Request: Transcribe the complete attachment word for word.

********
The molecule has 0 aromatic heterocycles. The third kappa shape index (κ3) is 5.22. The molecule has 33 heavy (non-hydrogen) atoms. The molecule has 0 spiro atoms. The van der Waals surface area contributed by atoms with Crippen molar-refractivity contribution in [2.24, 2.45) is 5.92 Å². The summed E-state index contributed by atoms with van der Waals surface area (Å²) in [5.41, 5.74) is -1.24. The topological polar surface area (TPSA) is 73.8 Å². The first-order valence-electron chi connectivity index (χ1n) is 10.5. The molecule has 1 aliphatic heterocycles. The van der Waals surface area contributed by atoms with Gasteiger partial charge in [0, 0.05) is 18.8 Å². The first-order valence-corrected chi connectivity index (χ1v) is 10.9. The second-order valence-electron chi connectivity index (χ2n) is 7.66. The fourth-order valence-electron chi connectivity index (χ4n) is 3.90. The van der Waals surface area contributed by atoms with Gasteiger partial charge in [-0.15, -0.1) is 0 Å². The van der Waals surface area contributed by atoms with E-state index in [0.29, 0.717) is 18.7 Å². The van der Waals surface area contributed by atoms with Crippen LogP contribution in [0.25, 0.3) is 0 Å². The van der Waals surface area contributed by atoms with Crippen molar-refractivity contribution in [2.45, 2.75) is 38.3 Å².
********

The molecule has 0 aromatic heterocycles. The third kappa shape index (κ3) is 5.22. The molecule has 33 heavy (non-hydrogen) atoms. The molecule has 0 spiro atoms. The van der Waals surface area contributed by atoms with Crippen molar-refractivity contribution in [2.24, 2.45) is 5.92 Å². The summed E-state index contributed by atoms with van der Waals surface area (Å²) in [5.41, 5.74) is -1.24. The topological polar surface area (TPSA) is 73.8 Å². The first-order valence-electron chi connectivity index (χ1n) is 10.5. The molecule has 1 aliphatic heterocycles. The van der Waals surface area contributed by atoms with Gasteiger partial charge in [0, 0.05) is 18.8 Å². The first-order valence-corrected chi connectivity index (χ1v) is 10.9. The second-order valence-electron chi connectivity index (χ2n) is 7.66. The fourth-order valence-electron chi connectivity index (χ4n) is 3.90. The van der Waals surface area contributed by atoms with Gasteiger partial charge in [-0.15, -0.1) is 0 Å². The van der Waals surface area contributed by atoms with E-state index in [0.29, 0.717) is 18.7 Å². The van der Waals surface area contributed by atoms with Crippen LogP contribution in [0.25, 0.3) is 0 Å². The van der Waals surface area contributed by atoms with Crippen molar-refractivity contribution in [2.45, 2.75) is 38.3 Å².